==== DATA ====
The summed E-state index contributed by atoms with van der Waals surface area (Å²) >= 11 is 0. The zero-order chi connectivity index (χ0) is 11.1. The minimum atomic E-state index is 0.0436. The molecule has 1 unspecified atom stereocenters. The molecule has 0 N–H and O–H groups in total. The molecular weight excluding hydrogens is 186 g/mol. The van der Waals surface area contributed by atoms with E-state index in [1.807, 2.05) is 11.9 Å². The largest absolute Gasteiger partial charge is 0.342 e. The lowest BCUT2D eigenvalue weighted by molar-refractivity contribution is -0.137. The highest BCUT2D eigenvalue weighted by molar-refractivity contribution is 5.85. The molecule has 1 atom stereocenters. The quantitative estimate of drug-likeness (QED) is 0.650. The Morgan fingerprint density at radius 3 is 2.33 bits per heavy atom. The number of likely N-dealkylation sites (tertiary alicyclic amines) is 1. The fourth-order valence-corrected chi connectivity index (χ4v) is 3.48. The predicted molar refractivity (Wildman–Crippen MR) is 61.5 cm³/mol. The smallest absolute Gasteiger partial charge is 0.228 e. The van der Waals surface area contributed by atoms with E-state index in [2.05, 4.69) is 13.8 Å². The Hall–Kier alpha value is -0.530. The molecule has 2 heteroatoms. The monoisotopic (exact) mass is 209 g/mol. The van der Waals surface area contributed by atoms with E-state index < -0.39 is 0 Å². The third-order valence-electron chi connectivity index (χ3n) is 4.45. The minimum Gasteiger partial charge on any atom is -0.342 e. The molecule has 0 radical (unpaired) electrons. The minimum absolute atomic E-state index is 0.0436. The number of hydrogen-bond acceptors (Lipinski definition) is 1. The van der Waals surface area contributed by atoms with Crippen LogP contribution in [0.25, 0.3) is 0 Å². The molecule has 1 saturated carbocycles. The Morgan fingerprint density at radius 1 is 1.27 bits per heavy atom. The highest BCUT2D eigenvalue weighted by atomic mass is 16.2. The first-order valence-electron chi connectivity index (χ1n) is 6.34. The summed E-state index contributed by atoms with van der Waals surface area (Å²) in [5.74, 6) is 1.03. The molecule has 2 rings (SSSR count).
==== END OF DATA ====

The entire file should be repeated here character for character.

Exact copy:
The summed E-state index contributed by atoms with van der Waals surface area (Å²) >= 11 is 0. The zero-order chi connectivity index (χ0) is 11.1. The minimum atomic E-state index is 0.0436. The molecule has 1 unspecified atom stereocenters. The molecule has 0 N–H and O–H groups in total. The molecular weight excluding hydrogens is 186 g/mol. The van der Waals surface area contributed by atoms with E-state index in [1.807, 2.05) is 11.9 Å². The largest absolute Gasteiger partial charge is 0.342 e. The lowest BCUT2D eigenvalue weighted by molar-refractivity contribution is -0.137. The highest BCUT2D eigenvalue weighted by molar-refractivity contribution is 5.85. The molecule has 1 atom stereocenters. The quantitative estimate of drug-likeness (QED) is 0.650. The Morgan fingerprint density at radius 3 is 2.33 bits per heavy atom. The number of likely N-dealkylation sites (tertiary alicyclic amines) is 1. The fourth-order valence-corrected chi connectivity index (χ4v) is 3.48. The predicted molar refractivity (Wildman–Crippen MR) is 61.5 cm³/mol. The smallest absolute Gasteiger partial charge is 0.228 e. The van der Waals surface area contributed by atoms with E-state index in [2.05, 4.69) is 13.8 Å². The Hall–Kier alpha value is -0.530. The molecule has 2 heteroatoms. The monoisotopic (exact) mass is 209 g/mol. The van der Waals surface area contributed by atoms with E-state index < -0.39 is 0 Å². The third-order valence-electron chi connectivity index (χ3n) is 4.45. The minimum Gasteiger partial charge on any atom is -0.342 e. The molecule has 0 radical (unpaired) electrons. The minimum absolute atomic E-state index is 0.0436. The number of hydrogen-bond acceptors (Lipinski definition) is 1. The van der Waals surface area contributed by atoms with Crippen LogP contribution in [0.25, 0.3) is 0 Å². The molecule has 1 saturated carbocycles. The Morgan fingerprint density at radius 1 is 1.27 bits per heavy atom. The highest BCUT2D eigenvalue weighted by atomic mass is 16.2. The first-order valence-electron chi connectivity index (χ1n) is 6.34. The summed E-state index contributed by atoms with van der Waals surface area (Å²) in [5.74, 6) is 1.03. The molecule has 2 rings (SSSR count).